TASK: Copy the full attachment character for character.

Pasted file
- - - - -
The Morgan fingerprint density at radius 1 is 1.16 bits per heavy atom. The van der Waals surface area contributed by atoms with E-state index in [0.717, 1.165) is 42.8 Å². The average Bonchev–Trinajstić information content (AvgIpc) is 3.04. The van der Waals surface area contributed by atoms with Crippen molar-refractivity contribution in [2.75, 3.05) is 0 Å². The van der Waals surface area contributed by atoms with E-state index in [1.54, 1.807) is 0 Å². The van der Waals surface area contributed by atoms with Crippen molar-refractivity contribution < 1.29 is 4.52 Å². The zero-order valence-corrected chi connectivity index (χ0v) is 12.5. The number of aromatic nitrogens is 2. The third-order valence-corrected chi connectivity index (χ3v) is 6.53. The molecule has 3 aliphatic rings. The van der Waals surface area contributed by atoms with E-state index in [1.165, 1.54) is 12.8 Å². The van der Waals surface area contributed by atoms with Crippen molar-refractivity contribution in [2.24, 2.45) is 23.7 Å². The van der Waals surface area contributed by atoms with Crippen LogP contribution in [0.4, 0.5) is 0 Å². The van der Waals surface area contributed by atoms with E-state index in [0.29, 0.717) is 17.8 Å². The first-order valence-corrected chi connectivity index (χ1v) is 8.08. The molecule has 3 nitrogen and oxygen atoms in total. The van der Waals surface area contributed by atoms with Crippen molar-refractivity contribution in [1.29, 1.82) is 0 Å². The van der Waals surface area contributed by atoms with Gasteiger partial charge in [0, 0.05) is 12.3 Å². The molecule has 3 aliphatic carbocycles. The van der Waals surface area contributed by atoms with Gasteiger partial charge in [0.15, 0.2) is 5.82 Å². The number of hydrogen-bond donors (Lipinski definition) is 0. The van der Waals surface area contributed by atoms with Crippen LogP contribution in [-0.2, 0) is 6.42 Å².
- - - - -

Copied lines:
The Morgan fingerprint density at radius 1 is 1.16 bits per heavy atom. The van der Waals surface area contributed by atoms with E-state index in [0.717, 1.165) is 42.8 Å². The average Bonchev–Trinajstić information content (AvgIpc) is 3.04. The van der Waals surface area contributed by atoms with Crippen molar-refractivity contribution in [2.75, 3.05) is 0 Å². The van der Waals surface area contributed by atoms with E-state index in [1.54, 1.807) is 0 Å². The van der Waals surface area contributed by atoms with Crippen molar-refractivity contribution < 1.29 is 4.52 Å². The zero-order valence-corrected chi connectivity index (χ0v) is 12.5. The number of aromatic nitrogens is 2. The third-order valence-corrected chi connectivity index (χ3v) is 6.53. The molecule has 3 aliphatic rings. The van der Waals surface area contributed by atoms with E-state index in [1.165, 1.54) is 12.8 Å². The van der Waals surface area contributed by atoms with Crippen molar-refractivity contribution in [2.24, 2.45) is 23.7 Å². The van der Waals surface area contributed by atoms with Crippen LogP contribution in [0.4, 0.5) is 0 Å². The van der Waals surface area contributed by atoms with E-state index in [0.29, 0.717) is 17.8 Å². The first-order valence-corrected chi connectivity index (χ1v) is 8.08. The molecule has 3 nitrogen and oxygen atoms in total. The van der Waals surface area contributed by atoms with Crippen molar-refractivity contribution in [1.29, 1.82) is 0 Å². The van der Waals surface area contributed by atoms with Gasteiger partial charge in [0, 0.05) is 12.3 Å². The molecule has 3 aliphatic carbocycles. The van der Waals surface area contributed by atoms with Gasteiger partial charge in [0.15, 0.2) is 5.82 Å². The number of hydrogen-bond donors (Lipinski definition) is 0. The van der Waals surface area contributed by atoms with Crippen LogP contribution in [-0.2, 0) is 6.42 Å².